Christof Koch now teams with psychiatrist and neuroscientist Giulio Tononi in applying principles of integrated information, computation and complexity to the brain's neuronal and network-level electrochemical activities. In their view, consciousness depends on a system's ability to integrate complex information, to compute particular states from among possible states according to algorithms. Deriving a measure of complex integration from EEG signals termed 'phi', they correlate consciousness with critically complex levels of 'phi'.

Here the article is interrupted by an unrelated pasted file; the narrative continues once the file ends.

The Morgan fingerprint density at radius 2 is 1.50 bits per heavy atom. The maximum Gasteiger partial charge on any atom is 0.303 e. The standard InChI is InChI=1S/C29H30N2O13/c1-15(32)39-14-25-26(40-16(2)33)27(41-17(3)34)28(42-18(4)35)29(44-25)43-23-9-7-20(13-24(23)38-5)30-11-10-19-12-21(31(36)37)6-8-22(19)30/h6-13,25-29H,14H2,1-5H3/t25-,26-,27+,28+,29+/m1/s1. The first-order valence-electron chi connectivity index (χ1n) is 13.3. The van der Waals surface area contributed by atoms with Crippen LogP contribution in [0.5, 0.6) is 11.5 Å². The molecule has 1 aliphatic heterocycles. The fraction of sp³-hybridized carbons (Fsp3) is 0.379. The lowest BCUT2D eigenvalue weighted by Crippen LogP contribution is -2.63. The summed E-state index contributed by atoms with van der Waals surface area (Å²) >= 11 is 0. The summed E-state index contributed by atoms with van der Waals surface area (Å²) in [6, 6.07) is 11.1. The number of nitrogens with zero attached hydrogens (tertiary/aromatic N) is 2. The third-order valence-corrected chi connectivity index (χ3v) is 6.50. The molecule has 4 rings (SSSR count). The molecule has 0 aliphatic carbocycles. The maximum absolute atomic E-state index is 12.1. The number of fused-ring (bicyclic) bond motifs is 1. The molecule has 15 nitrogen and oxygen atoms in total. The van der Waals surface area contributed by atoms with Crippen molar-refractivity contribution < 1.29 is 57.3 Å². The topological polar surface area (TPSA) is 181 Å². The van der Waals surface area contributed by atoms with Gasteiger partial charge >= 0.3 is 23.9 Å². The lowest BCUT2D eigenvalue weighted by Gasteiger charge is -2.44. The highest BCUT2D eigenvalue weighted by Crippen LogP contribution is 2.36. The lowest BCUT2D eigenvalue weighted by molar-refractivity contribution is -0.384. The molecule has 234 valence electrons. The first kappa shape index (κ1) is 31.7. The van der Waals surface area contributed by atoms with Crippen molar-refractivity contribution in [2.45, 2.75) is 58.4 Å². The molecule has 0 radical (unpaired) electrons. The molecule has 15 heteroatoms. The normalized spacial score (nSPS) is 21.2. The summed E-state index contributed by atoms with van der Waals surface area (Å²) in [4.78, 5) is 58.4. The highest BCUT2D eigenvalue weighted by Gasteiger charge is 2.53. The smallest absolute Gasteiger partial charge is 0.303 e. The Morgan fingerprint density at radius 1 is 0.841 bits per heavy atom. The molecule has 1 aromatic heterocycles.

Regarding the 'hard problem', Koch, Tononi and their physicist colleague Max Tegmark have embraced a form of panpsychism in which consciousness is a property of matter. Simple particles are conscious in a simple way, whereas such particles, when integrated in complex computation, become fully conscious (the 'combination problem' in panpsychism philosophy). Tegmark has termed conscious matter 'perceptronium', and his alliance with Koch and Tononi is Crick's legacy and a major force in the present-day science of consciousness. Their view of neurons as fundamental units whose complex synaptic interactions account for consciousness, also supports widely-publicized, and well-funded 'connectome' and 'brain mapping' projects hoping to capture brain function in neuronal network architecture.I can see absolutely nothing but gibberish in the vague array alternatives to this sort of approach mentioned by Chopra, Penrose, Hameroff and others: non-computational, quantum superpositional, connected to spacetime geometry, involving coherent cellular microtubule states. Elegant hand waving perhaps, but where is the model? How is it to be tested?